3 Reasons Why Stretching for Race Recovery is a Must

  2 Gold Medal Mel Stewart | February 28th, 2014 | College, Featured, International, Masters, Training

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Courtesy of BridgeAthletic
Nick Folker is widely regarded as the top swimming strength and conditioning coach in the world.  Over the last 12 years, Nick’s athletes have won 22 Olympic Medals, 7 team NCAA Championships and over 170 individual and relay NCAA championships. Megan Fischer-Colbrie works as the Sports Science Editor at BridgeAthletic.  Megan is currently preparing for medical school and last year graduated from Stanford University with a degree in Human Biology.  While at Stanford, Megan was a four-year varsity athlete focusing on Backstroke, Butterfly and the Individual Medley.
The Championship Series by BridgeAthletic is designed to empower athletes with tips from the pros that will help them reach peak performance come race day.  We will be covering competition-focused topics such as nutrition, recovery, stretching, and mental preparation.

Stretching for Race Recovery

Screen Shot 2014 02 28 at 8.22.39 AM 640x464 3 Reasons Why Stretching for Race Recovery is a Must

Stretching does much more than elongate tight muscles. During competitions, stretching can be a particularly useful way to accelerate post-race recovery and improve pre-race warm ups with minimal exertion. Performing dynamic stretches prior to warm up and static stretches following warm down will help your body stay sharp when you’re racing on that third or fourth day of a meet. Stretching a muscle boosts blood flow to that area, increasing circulation. Better circulation improves the delivery of oxygen and nutrients to muscles and the removal of waste like lactic acid that builds up during races. If you feel tight after a thorough warm down, stretching is a great supplement to help you reset before the next performance.

Let’s discuss how pre- and post-race stretching differs. Prior to your warm up, use dynamic stretching to loosen your muscles. Also known as active or ballistic stretching, this involves the rehearsal of motor patterns that the body will make in the competition, such as swinging a leg back and forth, lunging, squatting, or even bouncing. Static stretching is the traditional passive stretching in which you lengthen a muscle group to its end range of motion and breathe steadily, holding the position for about 30 seconds. This is best done after a warm down from a race when the muscles are sufficiently warm and will lengthen with less resistance. Both forms of stretching enhance blood flow to muscles, but according to a recent study dynamic stretching leads to better power output and muscle strength than static stretching prior to an athletic event1.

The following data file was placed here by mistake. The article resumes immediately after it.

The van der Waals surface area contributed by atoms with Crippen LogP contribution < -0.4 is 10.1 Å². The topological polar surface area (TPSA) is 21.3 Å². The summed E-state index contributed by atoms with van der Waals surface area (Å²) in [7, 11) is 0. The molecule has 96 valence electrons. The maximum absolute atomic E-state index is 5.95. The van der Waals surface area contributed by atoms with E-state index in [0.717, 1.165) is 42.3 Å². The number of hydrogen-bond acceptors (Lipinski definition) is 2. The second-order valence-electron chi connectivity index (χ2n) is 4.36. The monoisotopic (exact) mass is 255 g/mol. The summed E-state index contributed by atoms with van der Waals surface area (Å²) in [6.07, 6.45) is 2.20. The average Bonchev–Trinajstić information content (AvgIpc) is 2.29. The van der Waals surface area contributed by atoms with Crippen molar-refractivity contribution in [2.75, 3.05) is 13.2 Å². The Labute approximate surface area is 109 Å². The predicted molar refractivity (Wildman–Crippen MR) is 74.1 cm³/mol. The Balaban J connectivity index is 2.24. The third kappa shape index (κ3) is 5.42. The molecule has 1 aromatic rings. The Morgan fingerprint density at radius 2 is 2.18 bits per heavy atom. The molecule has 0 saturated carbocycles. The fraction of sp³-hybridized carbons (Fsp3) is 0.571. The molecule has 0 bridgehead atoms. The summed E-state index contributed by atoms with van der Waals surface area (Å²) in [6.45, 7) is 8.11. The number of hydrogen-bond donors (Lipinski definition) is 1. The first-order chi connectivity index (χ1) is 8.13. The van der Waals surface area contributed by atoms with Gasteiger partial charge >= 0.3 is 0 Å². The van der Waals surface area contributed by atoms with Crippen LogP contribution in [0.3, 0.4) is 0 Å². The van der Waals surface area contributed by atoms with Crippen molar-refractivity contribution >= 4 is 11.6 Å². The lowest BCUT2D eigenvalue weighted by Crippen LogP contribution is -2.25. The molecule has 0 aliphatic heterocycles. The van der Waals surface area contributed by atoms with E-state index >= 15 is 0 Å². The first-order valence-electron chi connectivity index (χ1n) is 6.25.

Stretching can seem like a chore on a regular basis, but if you incorporate it into your daily routine at competitions, it can be extremely helpful. Because it requires little physical exertion, stretching is a fantastic way to help clear lactic acid from muscle and get your body ready for the next performance!

References:

1. J Strength Cond Res. 2012 Apr;26(4):1130-41. doi: 10.1519/JSC.0b013e31822e58b6.

A dynamic warm-up model increases quadriceps strength and hamstring flexibility.

Aguilar AJDiStefano LJBrown CNHerman DCGuskiewicz KMPadua DA.

 image1 3 Reasons Why Stretching for Race Recovery is a MustAbout BridgeAthletic:   BridgeAthletic works with elite professional, collegiate, and club swimming programs to provide a turnkey solution for dryland training.  Led by Nick Folker, the top swimming strength and conditioning coach in the world, our team builds stroke-specific, custom-optimized dryland programs for each of our clients. The individualized workouts are delivered directly to athletes via our state of the art technology platform and mobile applications. Check Nick and BridgeAthletic out as recently featured in SwimSwam.

Comments

  1. alex says:
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    it would be great if there was an article or guide to dynamic stretching for swimmers, my college team didnt start dynamic stretches until we had been instructed how to do so by a sports med professional mainly due to a lack of knowledge with regard to dynamic stretches, though it may not be the case everywhere it seemed to me that “to stretch” only involved static stretches to most people throughout my swimming career

  2. OldschoolC says:
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    Interesting, a study just came out from the American College of Sports Medicine March 2014, Volume 46, 3 “Effects of Dynamic Stretching on the Strength, Muscle Imbalance, and Muscle Activation” Those researchers came up with the total opposite conclusion.

    Also the picture of the athlete in the bottom left, is using a stretch that puts tremendous pressure on the anterior joint capsule. Maybe thats fine for a track athlete but not really something a swimmer should be doing and swimmers seeing this picture will think that’s what they need to do. See it all the time on deck.

    Article that might be worth reading. Shoulder Stretching for Competitive Swimmers. Helpful or Harmful?
    George T. Edelman MPT, OCS, MTC

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